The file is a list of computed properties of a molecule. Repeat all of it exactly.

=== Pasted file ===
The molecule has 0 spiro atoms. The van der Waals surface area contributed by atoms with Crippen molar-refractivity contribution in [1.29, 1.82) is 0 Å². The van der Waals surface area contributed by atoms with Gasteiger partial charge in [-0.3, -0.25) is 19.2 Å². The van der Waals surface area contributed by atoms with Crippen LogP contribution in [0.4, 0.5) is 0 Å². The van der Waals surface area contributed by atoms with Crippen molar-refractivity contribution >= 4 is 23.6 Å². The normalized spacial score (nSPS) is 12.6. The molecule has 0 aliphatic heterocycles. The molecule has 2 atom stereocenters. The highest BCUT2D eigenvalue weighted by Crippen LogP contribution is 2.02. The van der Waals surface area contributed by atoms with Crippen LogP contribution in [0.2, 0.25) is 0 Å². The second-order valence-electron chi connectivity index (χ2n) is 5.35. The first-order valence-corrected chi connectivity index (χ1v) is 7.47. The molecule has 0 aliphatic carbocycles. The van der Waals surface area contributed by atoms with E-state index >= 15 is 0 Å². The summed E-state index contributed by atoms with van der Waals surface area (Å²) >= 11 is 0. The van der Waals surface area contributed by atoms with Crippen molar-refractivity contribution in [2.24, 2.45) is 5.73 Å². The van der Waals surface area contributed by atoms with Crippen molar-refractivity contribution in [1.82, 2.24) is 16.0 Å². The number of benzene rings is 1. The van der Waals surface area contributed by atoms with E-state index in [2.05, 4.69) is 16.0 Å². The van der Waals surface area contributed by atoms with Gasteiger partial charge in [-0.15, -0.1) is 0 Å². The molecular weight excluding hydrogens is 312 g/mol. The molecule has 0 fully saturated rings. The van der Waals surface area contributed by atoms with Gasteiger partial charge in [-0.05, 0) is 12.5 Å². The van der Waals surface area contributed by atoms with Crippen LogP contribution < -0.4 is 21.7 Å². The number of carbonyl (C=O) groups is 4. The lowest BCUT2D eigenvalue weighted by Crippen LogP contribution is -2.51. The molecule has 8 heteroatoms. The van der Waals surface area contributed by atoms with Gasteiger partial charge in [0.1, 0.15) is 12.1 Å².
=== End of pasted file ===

The molecule has 0 spiro atoms. The van der Waals surface area contributed by atoms with Crippen molar-refractivity contribution in [1.29, 1.82) is 0 Å². The van der Waals surface area contributed by atoms with Gasteiger partial charge in [-0.3, -0.25) is 19.2 Å². The van der Waals surface area contributed by atoms with Crippen LogP contribution in [0.4, 0.5) is 0 Å². The van der Waals surface area contributed by atoms with Crippen molar-refractivity contribution >= 4 is 23.6 Å². The normalized spacial score (nSPS) is 12.6. The molecule has 0 aliphatic heterocycles. The molecule has 2 atom stereocenters. The highest BCUT2D eigenvalue weighted by Crippen LogP contribution is 2.02. The van der Waals surface area contributed by atoms with Crippen LogP contribution in [0.2, 0.25) is 0 Å². The second-order valence-electron chi connectivity index (χ2n) is 5.35. The first-order valence-corrected chi connectivity index (χ1v) is 7.47. The molecule has 0 aliphatic carbocycles. The van der Waals surface area contributed by atoms with E-state index >= 15 is 0 Å². The summed E-state index contributed by atoms with van der Waals surface area (Å²) >= 11 is 0. The van der Waals surface area contributed by atoms with Crippen molar-refractivity contribution in [2.24, 2.45) is 5.73 Å². The van der Waals surface area contributed by atoms with Crippen molar-refractivity contribution in [1.82, 2.24) is 16.0 Å². The number of benzene rings is 1. The van der Waals surface area contributed by atoms with E-state index in [2.05, 4.69) is 16.0 Å². The van der Waals surface area contributed by atoms with Gasteiger partial charge in [-0.15, -0.1) is 0 Å². The molecular weight excluding hydrogens is 312 g/mol. The molecule has 0 fully saturated rings. The van der Waals surface area contributed by atoms with Gasteiger partial charge in [-0.05, 0) is 12.5 Å². The van der Waals surface area contributed by atoms with Crippen LogP contribution < -0.4 is 21.7 Å². The number of carbonyl (C=O) groups is 4. The lowest BCUT2D eigenvalue weighted by Crippen LogP contribution is -2.51. The molecule has 8 heteroatoms. The van der Waals surface area contributed by atoms with Gasteiger partial charge in [0.1, 0.15) is 12.1 Å².